At the 2012 Council of Australian Governments the Commonwealth agreed that all states had two options to enact succession changes. The first option is the Referral Model, which is adopted in the NSW State Bill, refers all power to the Commonwealth. The second option is a model which allows a state to enact its own succession legislation while referring legislative power to the Commonwealth Parliament to pass the Commonwealth Succession to the Crown Act. This is known as the Hybrid Model.

The Hybrid Model was developed to accommodate the concerns of the Government of Queensland to deliberately preserve state rights from a state rights perspective.

The Hybrid Queensland act changed succession to the Crown of that State and assented to Australian legislation to the same effect. It defines the Crown as the Crown in all its capacities in respect of which the Parliament of the State of Queensland has the power to legislate. This is constitutionally preferable.

By comparison, the New South Wales bill refers only to the Sovereign of Australia and does not define the Crown in relation to the State.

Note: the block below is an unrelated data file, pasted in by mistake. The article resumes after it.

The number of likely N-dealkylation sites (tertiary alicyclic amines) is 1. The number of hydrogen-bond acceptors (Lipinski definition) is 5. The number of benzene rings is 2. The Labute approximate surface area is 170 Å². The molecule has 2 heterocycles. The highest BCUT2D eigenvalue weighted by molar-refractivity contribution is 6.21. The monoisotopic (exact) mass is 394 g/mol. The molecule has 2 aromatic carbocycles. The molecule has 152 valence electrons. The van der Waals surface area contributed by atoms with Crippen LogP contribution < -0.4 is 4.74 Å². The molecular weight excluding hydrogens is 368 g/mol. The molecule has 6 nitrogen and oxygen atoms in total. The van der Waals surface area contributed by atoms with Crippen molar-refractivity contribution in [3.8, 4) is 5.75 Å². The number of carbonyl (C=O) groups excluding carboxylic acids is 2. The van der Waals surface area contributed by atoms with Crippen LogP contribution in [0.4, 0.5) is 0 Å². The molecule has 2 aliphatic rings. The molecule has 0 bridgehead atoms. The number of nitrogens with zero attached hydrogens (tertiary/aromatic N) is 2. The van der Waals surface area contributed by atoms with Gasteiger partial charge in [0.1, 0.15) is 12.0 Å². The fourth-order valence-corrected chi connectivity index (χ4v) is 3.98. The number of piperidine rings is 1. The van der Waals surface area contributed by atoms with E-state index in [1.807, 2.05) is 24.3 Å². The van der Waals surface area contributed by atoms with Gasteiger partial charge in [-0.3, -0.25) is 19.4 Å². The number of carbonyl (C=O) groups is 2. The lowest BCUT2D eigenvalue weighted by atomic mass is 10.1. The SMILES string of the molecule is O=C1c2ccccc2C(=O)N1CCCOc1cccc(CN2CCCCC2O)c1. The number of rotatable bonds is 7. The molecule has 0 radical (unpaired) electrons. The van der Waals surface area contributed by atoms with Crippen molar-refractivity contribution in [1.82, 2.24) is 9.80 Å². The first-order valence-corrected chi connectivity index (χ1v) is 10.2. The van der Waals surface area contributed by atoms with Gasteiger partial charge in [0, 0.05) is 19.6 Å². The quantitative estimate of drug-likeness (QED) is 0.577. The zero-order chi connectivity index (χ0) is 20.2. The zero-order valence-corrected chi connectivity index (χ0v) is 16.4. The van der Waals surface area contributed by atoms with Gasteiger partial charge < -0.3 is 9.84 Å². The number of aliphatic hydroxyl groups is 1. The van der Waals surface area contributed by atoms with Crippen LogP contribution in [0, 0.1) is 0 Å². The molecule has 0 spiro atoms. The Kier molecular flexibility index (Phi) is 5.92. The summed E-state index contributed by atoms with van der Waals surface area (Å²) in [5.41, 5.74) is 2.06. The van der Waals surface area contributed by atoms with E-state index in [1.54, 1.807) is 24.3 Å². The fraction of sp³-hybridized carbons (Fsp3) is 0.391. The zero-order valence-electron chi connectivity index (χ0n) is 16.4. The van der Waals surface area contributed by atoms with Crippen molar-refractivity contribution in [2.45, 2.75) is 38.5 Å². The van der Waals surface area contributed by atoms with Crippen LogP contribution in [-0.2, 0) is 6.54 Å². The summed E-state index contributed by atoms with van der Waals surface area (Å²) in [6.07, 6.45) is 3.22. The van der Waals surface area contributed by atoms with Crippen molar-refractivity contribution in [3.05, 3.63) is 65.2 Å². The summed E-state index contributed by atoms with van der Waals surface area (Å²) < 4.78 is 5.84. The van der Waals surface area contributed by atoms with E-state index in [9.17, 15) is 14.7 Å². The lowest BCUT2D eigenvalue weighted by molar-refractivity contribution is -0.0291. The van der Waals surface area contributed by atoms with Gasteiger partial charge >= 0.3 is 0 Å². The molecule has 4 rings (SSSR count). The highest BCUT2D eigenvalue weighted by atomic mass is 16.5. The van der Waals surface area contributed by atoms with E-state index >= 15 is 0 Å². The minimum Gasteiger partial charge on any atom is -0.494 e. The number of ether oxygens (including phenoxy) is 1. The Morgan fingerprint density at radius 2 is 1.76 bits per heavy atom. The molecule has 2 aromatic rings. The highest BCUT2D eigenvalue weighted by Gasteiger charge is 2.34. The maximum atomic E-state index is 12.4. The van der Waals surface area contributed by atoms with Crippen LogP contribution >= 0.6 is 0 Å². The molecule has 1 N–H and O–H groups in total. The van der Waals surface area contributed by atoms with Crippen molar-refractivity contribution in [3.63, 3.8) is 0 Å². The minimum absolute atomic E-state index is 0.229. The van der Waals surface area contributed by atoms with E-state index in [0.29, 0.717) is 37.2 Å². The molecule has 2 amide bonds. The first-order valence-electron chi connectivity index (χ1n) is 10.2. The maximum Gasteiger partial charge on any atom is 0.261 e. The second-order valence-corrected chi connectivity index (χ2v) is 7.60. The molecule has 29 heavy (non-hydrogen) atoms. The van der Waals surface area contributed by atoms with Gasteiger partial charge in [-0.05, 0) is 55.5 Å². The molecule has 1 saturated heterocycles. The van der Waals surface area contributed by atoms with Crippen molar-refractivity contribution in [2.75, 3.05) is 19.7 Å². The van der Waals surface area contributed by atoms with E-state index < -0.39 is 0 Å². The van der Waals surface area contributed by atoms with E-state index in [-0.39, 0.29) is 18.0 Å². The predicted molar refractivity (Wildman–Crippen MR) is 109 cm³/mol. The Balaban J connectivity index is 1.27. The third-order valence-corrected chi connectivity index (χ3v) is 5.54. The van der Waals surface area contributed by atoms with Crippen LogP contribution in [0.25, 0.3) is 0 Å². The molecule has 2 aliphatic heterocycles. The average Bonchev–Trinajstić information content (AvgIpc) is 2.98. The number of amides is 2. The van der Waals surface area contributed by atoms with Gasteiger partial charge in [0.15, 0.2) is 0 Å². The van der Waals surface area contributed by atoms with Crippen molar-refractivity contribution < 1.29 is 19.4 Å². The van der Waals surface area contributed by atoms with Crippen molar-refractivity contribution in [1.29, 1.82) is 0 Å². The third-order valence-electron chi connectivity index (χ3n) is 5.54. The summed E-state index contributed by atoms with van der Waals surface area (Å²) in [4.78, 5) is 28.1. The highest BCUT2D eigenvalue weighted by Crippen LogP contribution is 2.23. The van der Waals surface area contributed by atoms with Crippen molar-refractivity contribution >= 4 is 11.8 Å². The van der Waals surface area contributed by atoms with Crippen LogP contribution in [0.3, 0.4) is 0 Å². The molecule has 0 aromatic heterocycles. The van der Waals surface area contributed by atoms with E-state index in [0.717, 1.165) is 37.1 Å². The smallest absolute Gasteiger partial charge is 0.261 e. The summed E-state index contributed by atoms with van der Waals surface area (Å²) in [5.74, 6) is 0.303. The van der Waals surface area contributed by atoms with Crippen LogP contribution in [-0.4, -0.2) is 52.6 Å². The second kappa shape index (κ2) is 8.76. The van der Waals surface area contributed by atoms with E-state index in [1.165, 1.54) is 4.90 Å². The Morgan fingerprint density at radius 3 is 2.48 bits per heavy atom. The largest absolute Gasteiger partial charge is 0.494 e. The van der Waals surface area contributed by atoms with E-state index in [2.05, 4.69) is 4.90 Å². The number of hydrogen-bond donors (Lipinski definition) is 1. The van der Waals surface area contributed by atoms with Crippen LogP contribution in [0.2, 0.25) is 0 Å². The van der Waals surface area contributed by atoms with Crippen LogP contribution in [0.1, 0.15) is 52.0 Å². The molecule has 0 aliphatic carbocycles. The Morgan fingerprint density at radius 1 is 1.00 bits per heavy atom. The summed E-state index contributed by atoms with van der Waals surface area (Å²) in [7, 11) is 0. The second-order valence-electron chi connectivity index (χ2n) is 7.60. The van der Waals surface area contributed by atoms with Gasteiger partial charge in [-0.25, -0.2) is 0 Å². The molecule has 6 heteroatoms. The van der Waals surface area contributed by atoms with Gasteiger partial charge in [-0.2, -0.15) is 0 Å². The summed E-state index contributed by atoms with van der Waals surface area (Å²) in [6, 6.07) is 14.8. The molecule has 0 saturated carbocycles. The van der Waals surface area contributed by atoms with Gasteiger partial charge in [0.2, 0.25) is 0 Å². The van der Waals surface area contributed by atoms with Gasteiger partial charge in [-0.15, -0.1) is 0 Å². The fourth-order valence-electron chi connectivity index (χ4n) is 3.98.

Adoption of the simple process of a Hybrid Model bill along the lines of the Queensland Act would remove any risk to the separate sovereignty of New South Wales.

The New South Wales bill should preserve the existence of a State Crown, and failing to do so is a backward step and has been justifiably described by Professor Anne Twomey – who supports the Queensland hybrid model – in the Canadian context as “de-patriating” the Crown.

Every effort should be made to ensure that the legislation does not, even unintentionally, strengthen the federal Crown argument. The bill should emphasise and protect the New South Wales Crown while referring to the Commonwealth Parliament any additional powers it requires to enable it to finalise the change on a national basis.

I am not convinced that there is a valid explanation for the State not adopting the protective Queensland Hybrid Model. It would clearly preserve the State’s separate sovereignty while having no adverse impact on the agreed and proper object of the legislation.

Why would NSW contemplate an action which may impair its separate sovereign status when it does not need to take that risk and has the blessing of the Commonwealth to avoid that outcome with certainty?

Alex Greenwich MP is the independent Member for Sydney 

Twisting Tornados into Climate Crises


As usual, Viv tells it like it is as climate hype comes under closer scrutiny. GC.Ed.@L.

Already the climatists are spinning a carbon scare story out of the Oklahoma tornado. US Senator Barbara Boxer said in a speech on global warming, just one day after the Moore tornado: “You’re going to have tornadoes and all the rest.  . . . Carbon could cost us the planet.”